When the SSAS server is restarted, it stops populating the query log table. To make it starting logging the query again, we need to make a “no change” change on the Query Log connection string. As Mike Diehl suggested here, we could change the Application Name property.
This can be scripted into an XMLA, and executed as part of server reboot procedure. I haven’t found a way to automatically execute an XMLA every time SSAS server started, yet, but we can put this on the cube processing. After the cube processing, warm the cache, then check the maximum value of StartTime column on the OlapQueryLog table. If it is too far behind (e.g. more than 1 hour) than issue Alter xmla statement to change the App Name on the connection string. To make the App Name unique/different from the current one (so it will change), we can use the timestamp, converted to string.
This Process Cube – Warm Cache – Check Query Log – Update Conn String can be done in SSIS. How? Process Cube: using SSAS Processing task, Warm Cache: using SSAS Execute DLL task (XMLA Execute Command), Check Query Log: Execute SQL task, Update Conn String: uisng SSAS Execute DLL task (XMLA Alter instance properties).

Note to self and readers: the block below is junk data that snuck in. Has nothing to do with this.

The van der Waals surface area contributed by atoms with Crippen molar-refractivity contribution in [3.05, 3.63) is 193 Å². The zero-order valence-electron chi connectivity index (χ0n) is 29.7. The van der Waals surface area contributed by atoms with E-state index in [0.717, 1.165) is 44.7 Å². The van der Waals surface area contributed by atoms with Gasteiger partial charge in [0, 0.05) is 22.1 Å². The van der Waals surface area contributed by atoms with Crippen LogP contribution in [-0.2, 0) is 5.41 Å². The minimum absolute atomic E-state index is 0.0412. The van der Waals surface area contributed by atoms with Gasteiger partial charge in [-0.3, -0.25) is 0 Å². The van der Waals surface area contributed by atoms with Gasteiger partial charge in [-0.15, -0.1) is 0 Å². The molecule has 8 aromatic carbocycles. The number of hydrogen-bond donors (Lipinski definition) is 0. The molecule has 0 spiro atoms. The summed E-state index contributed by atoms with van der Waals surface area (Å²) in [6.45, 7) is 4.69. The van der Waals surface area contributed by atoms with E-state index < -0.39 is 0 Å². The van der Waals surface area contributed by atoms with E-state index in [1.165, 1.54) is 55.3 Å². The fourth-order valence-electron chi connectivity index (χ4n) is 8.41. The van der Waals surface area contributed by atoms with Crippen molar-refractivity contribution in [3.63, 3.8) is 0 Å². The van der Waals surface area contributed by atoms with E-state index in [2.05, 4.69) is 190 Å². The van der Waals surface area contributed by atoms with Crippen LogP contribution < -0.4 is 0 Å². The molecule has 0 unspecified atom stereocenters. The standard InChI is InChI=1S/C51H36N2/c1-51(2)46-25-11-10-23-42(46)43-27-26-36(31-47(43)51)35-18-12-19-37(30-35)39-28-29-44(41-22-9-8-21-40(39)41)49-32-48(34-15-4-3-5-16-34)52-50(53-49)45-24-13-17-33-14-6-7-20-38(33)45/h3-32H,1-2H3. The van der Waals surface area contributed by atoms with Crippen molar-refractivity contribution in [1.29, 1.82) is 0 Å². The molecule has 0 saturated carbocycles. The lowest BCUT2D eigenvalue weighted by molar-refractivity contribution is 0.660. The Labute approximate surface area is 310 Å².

As Mike Diehl suggested on his page above, the account used in the Connection String needs more permissions than db_datawriter, but probably less than db_owner. If we only set db_datawriter, Windows event log will produce something like: SSAS can not write into OlapQueryLog table because of insufficient permission, but it managed to create the table. (regardless whether in the SSAS Server Properties you specifies create table = false or true). Giving dbo permission certainly enables SSAS to write into OlapQueryLog.